MJ GOLF Performance

Author: mjgolf

Take a look at the way MJ Golf and BodiTrak is changing the face of golf coaching! BodiTrak is an invaluable tool for helping MJ Golf clients understand weight distribution and movements, and balance patterns, and the impacts these have on the golf swing.

Introducing this world class technology in MJ Golf Performance lessons has proved extremely beneficial by providing ‘fact over fiction’, with real statistics and graphical feedback in a matter of seconds!

To take advantage of this game changing technology, book your lesson today at http://mjgolf.com.au/book-a-lesson

FlightScope’s 3D motion tracking devices are not just about ball measurement; they also help with your golf swing analysis by measuring 27 variables related to your ball, club and swing! By integrating this world class software into MJ Golf Performance lessons, we are able to effectively establish ‘fact over fiction’ and redirect new patterns of learning with real swing data in a matter of seconds.

FlightScope Technology is available to MJ Golf Performance clients, and is an invaluable tool to further develop and improve your golf swing.

Book your lesson with FlightScope today at http://mjgolf.com.au/book-a-lesson/

In a recent full week of training with 21-year old Japanese player Honjo Matsumura, we improved Honjo’s golf technique and developed golf specific exercises to ensure he is always ‘tournament ready’ and in form to play his best golf when it counts.
We started with the world-famous Flightscope and Boditrack technology to clearly identify Honjo’s swing and physiological actions when hitting the ball. I call this ‘fact over fiction’ and once again it proved increasingly useful as this new technology highlighted some key areas of focus for Honjo including club face consistency and completing weight distribution!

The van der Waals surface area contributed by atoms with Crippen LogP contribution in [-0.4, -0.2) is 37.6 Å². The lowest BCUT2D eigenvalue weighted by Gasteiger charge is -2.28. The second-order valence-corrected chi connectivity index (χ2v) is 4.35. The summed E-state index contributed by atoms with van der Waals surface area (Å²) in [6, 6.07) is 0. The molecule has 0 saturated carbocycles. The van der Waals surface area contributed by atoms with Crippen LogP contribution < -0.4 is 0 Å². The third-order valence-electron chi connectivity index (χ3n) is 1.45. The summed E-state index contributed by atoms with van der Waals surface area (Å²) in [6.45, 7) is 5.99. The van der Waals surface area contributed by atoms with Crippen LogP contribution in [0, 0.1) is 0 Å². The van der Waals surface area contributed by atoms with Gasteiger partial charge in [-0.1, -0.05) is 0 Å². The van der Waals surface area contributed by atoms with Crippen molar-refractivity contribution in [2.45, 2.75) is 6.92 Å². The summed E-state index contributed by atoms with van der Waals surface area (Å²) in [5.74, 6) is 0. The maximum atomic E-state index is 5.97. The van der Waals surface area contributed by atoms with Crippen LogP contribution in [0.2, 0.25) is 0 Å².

From here we went on course, at Sanctuary Cove Golf and Country Club, and after some technical and stroke correction Honjo was able to find the extra key components to his game that he was missing.

While on course we spent some time on practise routines and adaptation skills so that Honjo can better adapt to changing environments in competition whether they are due to the weather or other playing circumstances.


Lastly we went to the Sanctuary Cove gym, not just to work out but to get an understanding of Honjo’s individual physicality so we could design specific exercises that will help Honjo’s golf. From observing Honjo we were able to develop a gym program that will take less than 45 minutes per session but will ensure Honjo is a strong, competitive athlete every time he walks up to the tee. We also talked about the value of physical preparation which has a positive influence on the mind that translates to on course performance.


After a week Honjo left Australia and Sanctuary Cove’s world-class facilities with a deeper knowledge of his capability, an action plan of how to achieve his goals and the ongoing practise and gym routines, including mind focus, that will ensure his success.

From a fitness aspect, the golfer’s slice may be a direct result of the body being too strong on one side and too weak on the other. Most right-handed golfers show adequate strength on their dominant side but have trouble activating their less dominant left side.

The right-handed golfer is generally too strong on one side and as a result their set-up usually has the right shoulder taking over the address position. The left shoulder is then shoved to the left side producing an open set-up. As a result the club path works outside and across at the impact position.